Ready to Take the Next Step?

Upskill your team by building their capacity to influence others successfully. Partner with us for a customized learning journey for your leaders using our research-based modules. Available leadership topics include Authentic Leadership, Communication, Emotional Intelligence, Influence Skills Training, Listening to Understand, Self-Awareness, and more.

  • Published October 26, 2023
  • 8 Minute Read
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Based on Research by

George Hallenbeck
George Hallenbeck, PhD
Global Content Lead

George oversees the creation of research-based content for our program and product solutions. He’s a recognized expert in the area of learning agility and has been engaged in research, product development, and client activities related to the topic for over 15 years. He has authored or co-authored 8 books, including Compass: Your Guide for Leadership Development and Coaching and Learning Agility: Unlock the Lessons of Experience.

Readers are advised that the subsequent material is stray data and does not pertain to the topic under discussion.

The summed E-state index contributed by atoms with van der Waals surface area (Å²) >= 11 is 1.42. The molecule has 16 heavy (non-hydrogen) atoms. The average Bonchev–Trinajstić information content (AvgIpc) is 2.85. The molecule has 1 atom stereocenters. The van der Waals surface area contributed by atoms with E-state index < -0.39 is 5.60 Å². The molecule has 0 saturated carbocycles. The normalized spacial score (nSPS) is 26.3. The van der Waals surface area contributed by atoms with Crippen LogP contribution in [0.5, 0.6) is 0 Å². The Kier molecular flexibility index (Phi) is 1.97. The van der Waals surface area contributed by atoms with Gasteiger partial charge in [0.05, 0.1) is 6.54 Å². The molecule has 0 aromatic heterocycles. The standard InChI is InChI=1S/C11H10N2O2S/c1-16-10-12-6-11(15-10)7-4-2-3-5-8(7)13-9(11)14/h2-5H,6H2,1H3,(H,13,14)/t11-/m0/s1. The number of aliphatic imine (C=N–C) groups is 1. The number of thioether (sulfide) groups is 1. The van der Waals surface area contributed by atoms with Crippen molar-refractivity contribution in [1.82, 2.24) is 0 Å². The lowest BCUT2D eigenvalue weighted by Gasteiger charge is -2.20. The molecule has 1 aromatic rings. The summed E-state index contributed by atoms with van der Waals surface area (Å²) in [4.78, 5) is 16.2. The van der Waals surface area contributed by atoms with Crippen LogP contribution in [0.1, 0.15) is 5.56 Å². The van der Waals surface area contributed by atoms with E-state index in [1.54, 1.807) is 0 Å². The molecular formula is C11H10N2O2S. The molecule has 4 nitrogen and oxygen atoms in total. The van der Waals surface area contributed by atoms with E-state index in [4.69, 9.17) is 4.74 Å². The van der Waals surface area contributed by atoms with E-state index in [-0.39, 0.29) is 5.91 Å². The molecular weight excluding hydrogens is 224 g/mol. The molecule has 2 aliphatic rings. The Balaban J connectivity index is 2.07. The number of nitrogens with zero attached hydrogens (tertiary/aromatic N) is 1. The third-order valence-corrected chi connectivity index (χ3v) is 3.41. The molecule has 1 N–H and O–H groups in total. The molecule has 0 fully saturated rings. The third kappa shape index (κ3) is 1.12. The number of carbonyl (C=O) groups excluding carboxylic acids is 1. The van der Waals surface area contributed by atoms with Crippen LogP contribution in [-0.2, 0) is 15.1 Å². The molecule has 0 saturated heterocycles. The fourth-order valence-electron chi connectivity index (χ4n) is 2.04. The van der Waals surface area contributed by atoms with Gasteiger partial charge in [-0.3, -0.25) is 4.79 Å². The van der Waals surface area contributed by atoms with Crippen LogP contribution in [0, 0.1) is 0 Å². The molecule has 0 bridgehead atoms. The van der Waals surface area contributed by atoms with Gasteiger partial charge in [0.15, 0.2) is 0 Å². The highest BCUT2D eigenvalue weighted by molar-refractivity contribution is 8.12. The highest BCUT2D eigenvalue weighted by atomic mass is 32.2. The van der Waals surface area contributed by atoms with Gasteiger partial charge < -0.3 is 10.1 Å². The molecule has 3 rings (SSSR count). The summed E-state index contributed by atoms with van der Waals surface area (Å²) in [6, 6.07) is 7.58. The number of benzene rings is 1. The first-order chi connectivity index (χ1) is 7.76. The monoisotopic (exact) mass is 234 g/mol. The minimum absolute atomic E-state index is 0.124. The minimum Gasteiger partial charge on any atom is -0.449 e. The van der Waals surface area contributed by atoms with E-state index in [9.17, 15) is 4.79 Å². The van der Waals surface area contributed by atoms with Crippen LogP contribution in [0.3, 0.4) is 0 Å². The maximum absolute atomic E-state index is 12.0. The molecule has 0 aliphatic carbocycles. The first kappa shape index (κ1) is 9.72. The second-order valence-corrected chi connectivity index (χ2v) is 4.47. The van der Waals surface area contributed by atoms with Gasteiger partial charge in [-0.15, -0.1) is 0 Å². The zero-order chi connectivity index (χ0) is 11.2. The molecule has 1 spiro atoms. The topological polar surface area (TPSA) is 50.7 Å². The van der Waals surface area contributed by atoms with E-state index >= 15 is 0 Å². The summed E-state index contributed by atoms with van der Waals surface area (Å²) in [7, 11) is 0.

George oversees the creation of research-based content for our program and product solutions. He’s a recognized expert in the area of learning agility and has been engaged in research, product development, and client activities related to the topic for over 15 years. He has authored or co-authored 8 books, including Compass: Your Guide for Leadership Development and Coaching and Learning Agility: Unlock the Lessons of Experience.